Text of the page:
Microarray analysis of murine scleral development [3] and global sequencing analysis from the human scleral cDNA library [4] have been reported. To clarify pathogenesis of developmental diseases such as high myopia, a database of genes expressed in the sclera of younger donors is important. We here demonstrate with a global expression database of human infant sclera that the sclera derived from the neural crest evolutionarily retains characteristics of cartilage.

Results

Isolation and cell culture of human scleral cells

Scleral tissues were excised from surgical specimens collected during treatment for retinoblastoma. The scleral tissue was cut into smaller pieces and cultured in the growth medium. The scleral cells began growing out almost one week after the start of cultivation. Scleral cells exhibited a fibroblast-like spindle shape or polygonal shape in morphology when cultured in monolayer (Fig. 1A). The cells from PD 5 to PD 31 rapidly proliferated in culture, and propagated continuously (Fig. 1B). The cells stopped replicating and became broad and flat at PD 43 or 264 days, indicating that they had entered senescence. The morphological changes are PD-dependent.

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Figure 1. Proliferation of human ‘sclera’-derived cells.

A. Photograph of primary cultured human ‘sclera’-derived cells by phase-contrast microscope. B. Growth curve of cultured human ‘sclera’-derived cells. Vertical axis indicates population doublings (PD) and horizontal axis indicates days after innoculation of human ‘sclera’-derived cells.

https://doi.org/10.1371/journal.pone.0003709.g001

Global outlook by hierarchical clustering and PCA

To clarify the specific gene expression profile of scleral cells, we compared the expression levels of 54,675 probes in the cultured scleral cells and other cultured cells (Table 1) using the Affymetrix GeneChip oligonucleotide arrays. We first performed hierarchical clustering and PCA on the expression pattern. PCA showed similarity between scleral cells and chondrocytes derived from elastic cartilage (Fig. 2A). Hierarchical clustering analysis based on all probes showed similarity between scleral cells and chondrocytes (Fig. 2B). This similarity led us to hypothesize that the scleral cells are chondrocytes when proliferated ex vivo, or have a chondrogenic potential. We then performed PCA from the expression data of cartilage-associated genes, including aggrecan, Sox9, and parathyroid hormone receptor (Table S1). These genes are categorized as “cartilage condensation” or “proteoglycan biosynthesis” according to Gene Ontology. PCA based on cartilage-associated genes demonstrated that scleral cells are grouped into the same category that includes chondrocytes, synovial cells, and synovial fluid-derived cells (Fig. 2C). The synovial cells and synovial fluid-derived cells used in this study have a strong chondrogenic potential [5][7]. Hierarchical clustering analysis based on the cartilage-associated genes also demonstrated that sclera, cartilage, synovium, and joint fluid are categorized into the same group (Fig. 2D, Fig. 2E, Fig. S1).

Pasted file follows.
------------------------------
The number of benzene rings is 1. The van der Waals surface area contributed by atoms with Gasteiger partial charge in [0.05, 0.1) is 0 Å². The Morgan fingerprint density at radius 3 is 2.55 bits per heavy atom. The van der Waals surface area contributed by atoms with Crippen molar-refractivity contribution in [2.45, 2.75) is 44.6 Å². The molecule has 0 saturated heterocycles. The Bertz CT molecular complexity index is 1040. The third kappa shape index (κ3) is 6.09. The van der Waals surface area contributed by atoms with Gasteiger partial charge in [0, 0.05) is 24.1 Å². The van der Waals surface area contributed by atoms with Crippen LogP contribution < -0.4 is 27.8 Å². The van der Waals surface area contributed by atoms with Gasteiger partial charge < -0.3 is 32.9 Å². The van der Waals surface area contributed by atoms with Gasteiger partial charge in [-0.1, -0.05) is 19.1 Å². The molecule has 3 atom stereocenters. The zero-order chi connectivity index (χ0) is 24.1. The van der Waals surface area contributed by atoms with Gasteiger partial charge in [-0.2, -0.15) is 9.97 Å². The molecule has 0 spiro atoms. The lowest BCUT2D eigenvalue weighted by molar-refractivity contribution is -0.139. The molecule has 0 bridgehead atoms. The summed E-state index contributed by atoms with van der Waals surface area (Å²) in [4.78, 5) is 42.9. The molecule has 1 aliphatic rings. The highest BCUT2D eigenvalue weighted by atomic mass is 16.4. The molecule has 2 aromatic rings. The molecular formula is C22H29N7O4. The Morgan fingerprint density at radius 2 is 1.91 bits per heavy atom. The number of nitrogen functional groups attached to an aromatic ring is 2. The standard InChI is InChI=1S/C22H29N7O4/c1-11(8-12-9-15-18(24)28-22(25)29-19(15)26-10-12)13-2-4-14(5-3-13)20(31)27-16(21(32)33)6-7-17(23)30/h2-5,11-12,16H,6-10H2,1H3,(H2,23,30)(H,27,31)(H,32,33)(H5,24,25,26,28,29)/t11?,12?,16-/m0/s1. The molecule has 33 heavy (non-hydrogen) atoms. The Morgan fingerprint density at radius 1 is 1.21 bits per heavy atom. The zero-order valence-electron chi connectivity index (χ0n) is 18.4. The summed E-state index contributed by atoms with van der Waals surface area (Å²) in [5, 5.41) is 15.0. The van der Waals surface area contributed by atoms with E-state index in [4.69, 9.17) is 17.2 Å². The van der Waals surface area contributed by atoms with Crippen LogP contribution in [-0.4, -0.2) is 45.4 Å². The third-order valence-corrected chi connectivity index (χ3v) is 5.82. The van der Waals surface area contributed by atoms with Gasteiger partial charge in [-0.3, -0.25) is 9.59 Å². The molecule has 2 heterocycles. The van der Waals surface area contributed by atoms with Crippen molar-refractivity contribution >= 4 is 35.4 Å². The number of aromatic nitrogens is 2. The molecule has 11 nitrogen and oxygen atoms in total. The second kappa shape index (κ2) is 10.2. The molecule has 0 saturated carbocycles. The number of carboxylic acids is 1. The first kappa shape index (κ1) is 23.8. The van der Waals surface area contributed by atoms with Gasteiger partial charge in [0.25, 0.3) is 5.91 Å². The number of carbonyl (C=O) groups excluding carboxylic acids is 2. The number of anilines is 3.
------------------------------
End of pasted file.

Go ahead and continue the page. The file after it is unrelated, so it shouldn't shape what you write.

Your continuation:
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Figure 2. Global gene expression analysis of cultured human cells.

A. Three-dimensional representation of PCA of gene expression levels (Human Genome U133 Plus 2.0: 54,675 probes). The gene expression data from scleral cells following one passage from the primary cultured cells (equivalent to appropriately 4 PDs) were used for PCA. Sclera and cartilage are positioned closely adjacent (shown in circle). B. Hierarchical clustering analysis based on the expression of all genes (Human Genome U133 Plus 2.0: 54,675 probes, NIA Array Analysis) shows similarity between scleral cells and chondrocytes. C. PCA of the cartilage-associated gene expression (Table S1). Sclera, cartilage, synovium, and joint fluid are positioned closely adjacent (shown in circle). D. Hierarchical clustering analysis based on expression levels of the cartilage-associated genes (NIA Array Analysis). Sclera, cartilage, synovium, and joint fluid are categorized into the same group. E. Hierarchical clustering analysis (TIGR MeV, see the Materials & Methods) with the heat map, based on expression levels of the cartilage-associated genes. Each row represents a gene; each column represents a cell population. Sclera, cartilage, synovium, and joint fluid are categorized into the same group. Cells derived from cartilage, synovium, and joint fluid are capable of generating cartilage in vivo [7], [34].

https://doi.org/10.1371/journal.pone.0003709.g002

Chondrogenesis of human scleral cells